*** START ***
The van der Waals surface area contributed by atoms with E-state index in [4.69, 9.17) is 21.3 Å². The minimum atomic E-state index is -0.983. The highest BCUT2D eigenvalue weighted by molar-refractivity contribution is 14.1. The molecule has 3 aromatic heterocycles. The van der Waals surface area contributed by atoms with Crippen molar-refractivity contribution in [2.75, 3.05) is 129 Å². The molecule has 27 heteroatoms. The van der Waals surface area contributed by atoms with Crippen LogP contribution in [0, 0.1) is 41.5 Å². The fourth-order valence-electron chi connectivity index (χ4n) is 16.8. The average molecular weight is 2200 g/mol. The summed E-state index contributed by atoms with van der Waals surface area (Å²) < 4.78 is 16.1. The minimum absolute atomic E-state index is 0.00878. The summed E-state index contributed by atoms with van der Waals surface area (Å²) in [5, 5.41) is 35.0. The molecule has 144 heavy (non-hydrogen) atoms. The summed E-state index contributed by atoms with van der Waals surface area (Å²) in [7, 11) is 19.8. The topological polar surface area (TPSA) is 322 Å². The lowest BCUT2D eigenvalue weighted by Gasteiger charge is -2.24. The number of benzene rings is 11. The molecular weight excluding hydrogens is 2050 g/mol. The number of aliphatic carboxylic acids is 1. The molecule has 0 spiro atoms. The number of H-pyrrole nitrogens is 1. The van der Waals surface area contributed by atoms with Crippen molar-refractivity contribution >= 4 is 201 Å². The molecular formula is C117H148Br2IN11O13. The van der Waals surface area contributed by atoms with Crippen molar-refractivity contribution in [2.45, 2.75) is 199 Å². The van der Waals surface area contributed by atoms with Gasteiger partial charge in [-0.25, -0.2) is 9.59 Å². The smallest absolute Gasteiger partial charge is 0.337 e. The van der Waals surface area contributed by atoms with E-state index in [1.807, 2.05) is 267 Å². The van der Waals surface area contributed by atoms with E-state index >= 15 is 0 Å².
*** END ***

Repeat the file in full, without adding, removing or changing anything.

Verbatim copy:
The van der Waals surface area contributed by atoms with E-state index in [4.69, 9.17) is 21.3 Å². The minimum atomic E-state index is -0.983. The highest BCUT2D eigenvalue weighted by molar-refractivity contribution is 14.1. The molecule has 3 aromatic heterocycles. The van der Waals surface area contributed by atoms with Crippen molar-refractivity contribution in [2.75, 3.05) is 129 Å². The molecule has 27 heteroatoms. The van der Waals surface area contributed by atoms with Crippen LogP contribution in [0, 0.1) is 41.5 Å². The fourth-order valence-electron chi connectivity index (χ4n) is 16.8. The average molecular weight is 2200 g/mol. The summed E-state index contributed by atoms with van der Waals surface area (Å²) < 4.78 is 16.1. The minimum absolute atomic E-state index is 0.00878. The summed E-state index contributed by atoms with van der Waals surface area (Å²) in [5, 5.41) is 35.0. The molecule has 144 heavy (non-hydrogen) atoms. The summed E-state index contributed by atoms with van der Waals surface area (Å²) in [7, 11) is 19.8. The topological polar surface area (TPSA) is 322 Å². The lowest BCUT2D eigenvalue weighted by Gasteiger charge is -2.24. The number of benzene rings is 11. The molecular weight excluding hydrogens is 2050 g/mol. The number of aliphatic carboxylic acids is 1. The molecule has 0 spiro atoms. The number of H-pyrrole nitrogens is 1. The van der Waals surface area contributed by atoms with Crippen molar-refractivity contribution >= 4 is 201 Å². The molecular formula is C117H148Br2IN11O13. The van der Waals surface area contributed by atoms with Crippen molar-refractivity contribution in [2.45, 2.75) is 199 Å². The van der Waals surface area contributed by atoms with Gasteiger partial charge in [-0.25, -0.2) is 9.59 Å². The smallest absolute Gasteiger partial charge is 0.337 e. The van der Waals surface area contributed by atoms with E-state index in [1.807, 2.05) is 267 Å². The van der Waals surface area contributed by atoms with E-state index >= 15 is 0 Å².